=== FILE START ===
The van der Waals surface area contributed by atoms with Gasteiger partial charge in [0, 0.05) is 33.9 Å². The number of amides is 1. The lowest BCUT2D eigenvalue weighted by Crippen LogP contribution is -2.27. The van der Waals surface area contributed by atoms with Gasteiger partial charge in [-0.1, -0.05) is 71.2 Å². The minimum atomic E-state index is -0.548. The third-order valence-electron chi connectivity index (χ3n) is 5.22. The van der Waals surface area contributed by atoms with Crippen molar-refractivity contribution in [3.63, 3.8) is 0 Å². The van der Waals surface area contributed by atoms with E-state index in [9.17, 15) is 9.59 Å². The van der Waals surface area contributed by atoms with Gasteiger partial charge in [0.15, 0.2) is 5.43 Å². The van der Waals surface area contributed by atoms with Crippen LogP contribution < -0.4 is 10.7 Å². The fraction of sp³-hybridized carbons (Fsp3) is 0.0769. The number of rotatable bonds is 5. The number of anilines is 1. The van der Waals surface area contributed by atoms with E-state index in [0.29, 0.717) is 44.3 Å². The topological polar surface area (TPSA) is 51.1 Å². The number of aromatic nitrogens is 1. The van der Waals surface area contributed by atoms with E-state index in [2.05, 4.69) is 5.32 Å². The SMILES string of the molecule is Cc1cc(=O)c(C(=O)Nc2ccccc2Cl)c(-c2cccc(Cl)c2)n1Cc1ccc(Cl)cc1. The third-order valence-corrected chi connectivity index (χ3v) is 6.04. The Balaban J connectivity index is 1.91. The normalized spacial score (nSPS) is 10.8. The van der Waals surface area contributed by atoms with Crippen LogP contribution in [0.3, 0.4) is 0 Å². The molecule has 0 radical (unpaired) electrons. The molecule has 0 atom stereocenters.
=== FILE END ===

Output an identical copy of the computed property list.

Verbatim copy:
The van der Waals surface area contributed by atoms with Gasteiger partial charge in [0, 0.05) is 33.9 Å². The number of amides is 1. The lowest BCUT2D eigenvalue weighted by Crippen LogP contribution is -2.27. The van der Waals surface area contributed by atoms with Gasteiger partial charge in [-0.1, -0.05) is 71.2 Å². The minimum atomic E-state index is -0.548. The third-order valence-electron chi connectivity index (χ3n) is 5.22. The van der Waals surface area contributed by atoms with Crippen molar-refractivity contribution in [3.63, 3.8) is 0 Å². The van der Waals surface area contributed by atoms with E-state index in [9.17, 15) is 9.59 Å². The van der Waals surface area contributed by atoms with Gasteiger partial charge in [0.15, 0.2) is 5.43 Å². The van der Waals surface area contributed by atoms with Crippen LogP contribution < -0.4 is 10.7 Å². The fraction of sp³-hybridized carbons (Fsp3) is 0.0769. The number of rotatable bonds is 5. The number of anilines is 1. The van der Waals surface area contributed by atoms with E-state index in [0.29, 0.717) is 44.3 Å². The topological polar surface area (TPSA) is 51.1 Å². The number of aromatic nitrogens is 1. The van der Waals surface area contributed by atoms with E-state index in [2.05, 4.69) is 5.32 Å². The SMILES string of the molecule is Cc1cc(=O)c(C(=O)Nc2ccccc2Cl)c(-c2cccc(Cl)c2)n1Cc1ccc(Cl)cc1. The third-order valence-corrected chi connectivity index (χ3v) is 6.04. The Balaban J connectivity index is 1.91. The normalized spacial score (nSPS) is 10.8. The van der Waals surface area contributed by atoms with Crippen LogP contribution in [0.3, 0.4) is 0 Å². The molecule has 0 radical (unpaired) electrons. The molecule has 0 atom stereocenters.